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11/27/2013
Answers to your questions about life, religion and the Bible

Who was Job? Was he a Jew?

Dear Father Paul: I am fascinated by the story of Job in the Bible ... his struggles, his ultimate vindication and the restoration of all that he lost, etc. But who was Job anyway? Was he a Jew? — Lenda

Dear Lenda: Bible scholars mostly agree that the Old Testament Book of Job is probably the oldest book in the entire Bible, the story having happened some 4,000 years ago. But that is where their agreement mostly ends. The book itself tells us very little about Job himself … just that he was a wealthy farmer, was righteous before God, had a wife and a large family and lived in the land of Uz which is believed to be located northeast of present day Israel.

Some Bible scholars assert that Job was in reality the grandson of Jacob (thus the great, great grandson of Abraham) and, as such, he is briefly mentioned in Genesis 46:13 where he is called “Jashub” … or in Hebrew “Job.” If this is true, then Job was indeed a Jew. But we simply don’t know for sure. The book itself nowhere refers to  Job as an “Israelite.”

Was Job a real person? Did the story of Job actually happen? Some Bible scholars write that Job was indeed a real person who actually lived out the story exactly as it is recorded in the Bible.  Others say that Job was not a real person, but rather that the story of Job is an allegory about why good people sometimes suffer. In my mind, the fact that Job and his story are mentioned in detail in James Chapter 5 in the New Testament gives credence to the notion that Job is indeed a real story about a real man.

 The actual author of Job is unknown. Some scholars believe it was written by Moses. Others say it was written by Solomon, although, again, the story itself is thought to be much older than either Moses or Solomon.

In the story of Job, Satan comes before God and reports that he has been traveling far and wide watching what is happening on earth. God then asks Satan, “Have you noticed what a fine, godly man my servant Job is?” Satan challenges God by answering, “He’s only godly because you have blessed him so much. Take away what you have given him and he will curse you to your face.”

God accepts Satan’s challenge. He says, “Okay, let’s see who is right. You may test Job any way you want, except you may not kill him.”

Satan then causes Job to lose all of his ten children, all of his wealth and possessions and even his health. Job is miserable … as low as a man can get. Yet he cries out in Chapter 1 Verse 21: ”The Lord gave me everything I had, and (now) the Lord has taken it away. Praise the name of the Lord.” Three of Job’s friends then give him various reasons why God has allowed all these catastrophes to happen. “You must have sinned, God is just punishing you with what you deserve,” they say (how often we still hear this utter falsehood today from well meaning friends when bad things happen to us). Even his own wife urges Job to “... just curse God and die.” Have you ever suffered so much that you felt like doing just that? Are you there now?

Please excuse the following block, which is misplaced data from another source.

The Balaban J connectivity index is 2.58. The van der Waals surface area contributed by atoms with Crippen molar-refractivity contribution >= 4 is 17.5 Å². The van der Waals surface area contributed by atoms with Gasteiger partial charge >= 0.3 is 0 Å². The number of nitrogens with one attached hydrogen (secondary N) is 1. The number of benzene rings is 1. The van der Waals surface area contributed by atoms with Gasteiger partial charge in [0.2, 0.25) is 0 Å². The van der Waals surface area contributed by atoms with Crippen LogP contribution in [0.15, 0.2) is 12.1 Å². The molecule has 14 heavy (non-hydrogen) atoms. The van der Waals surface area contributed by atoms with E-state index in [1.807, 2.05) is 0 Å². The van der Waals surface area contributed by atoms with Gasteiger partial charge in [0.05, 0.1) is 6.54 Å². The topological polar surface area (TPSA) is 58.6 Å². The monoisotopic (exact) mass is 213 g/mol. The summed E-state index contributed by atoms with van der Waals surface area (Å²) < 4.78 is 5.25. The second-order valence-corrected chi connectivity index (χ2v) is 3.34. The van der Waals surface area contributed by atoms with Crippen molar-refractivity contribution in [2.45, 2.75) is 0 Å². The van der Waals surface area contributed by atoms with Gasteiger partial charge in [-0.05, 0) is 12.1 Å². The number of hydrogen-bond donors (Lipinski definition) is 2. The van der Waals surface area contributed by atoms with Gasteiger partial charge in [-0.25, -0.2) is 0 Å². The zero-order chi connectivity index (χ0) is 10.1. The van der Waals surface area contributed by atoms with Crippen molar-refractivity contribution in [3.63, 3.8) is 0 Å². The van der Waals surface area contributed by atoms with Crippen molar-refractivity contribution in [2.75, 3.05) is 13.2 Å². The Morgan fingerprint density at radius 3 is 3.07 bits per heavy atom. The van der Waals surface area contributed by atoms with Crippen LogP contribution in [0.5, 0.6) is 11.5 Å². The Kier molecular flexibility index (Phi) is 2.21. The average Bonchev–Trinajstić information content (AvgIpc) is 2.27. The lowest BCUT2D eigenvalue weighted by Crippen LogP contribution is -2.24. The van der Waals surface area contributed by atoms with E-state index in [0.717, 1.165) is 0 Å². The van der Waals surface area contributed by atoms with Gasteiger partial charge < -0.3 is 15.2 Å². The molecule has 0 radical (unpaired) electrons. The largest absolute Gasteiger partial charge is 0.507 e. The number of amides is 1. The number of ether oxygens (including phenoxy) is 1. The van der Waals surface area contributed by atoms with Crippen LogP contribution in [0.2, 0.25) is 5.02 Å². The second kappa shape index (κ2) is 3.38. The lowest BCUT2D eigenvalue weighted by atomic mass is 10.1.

But Job knows he loves God and that he has lived a godly upright life. In Chapter 13, Verse 15, Job makes his loyalty to God crystal clear when he says, “Though he even kills me, yet will I still wait upon him and serve him.” Wow! What a statement of total loyalty and devotion.

Finally, in Chapters 38 – 41, Job has an encounter with God himself and he cries out to God for reasons for his suffering. But God doesn’t answer Job’s question directly. Instead, he helps Job to see that he is God and Job is not. God helps Job see that he (God) is in total control of the earth, and that he and only he understands fully why good people are allowed to suffer. Basically, God helps Job to see who he (God) really is and that through suffering we can learn that God alone is enough for us and for our future and that, lastly, when we have absolutely nothing left like Job, we still have God. Yes, testing and suffering can be difficult, and I have had my share, but those who faithfully endure and persevere like Job will experience God’s great rewards in the end.

In Chapter 42 God restores double all that Job had lost, gives Job seven new sons and three new daughters and 141 more years of life. The last sentence of the Book of Job says, “Then he died, an old man who had lived a long, good life.”

 Do you have a question? Email it to me at paulmassey@earthlink.net and I will try to answer it in the paper.

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[Father Paul Massey is Pastor Emeritus of Church of the Holy Cross in Fayetteville, Ga.]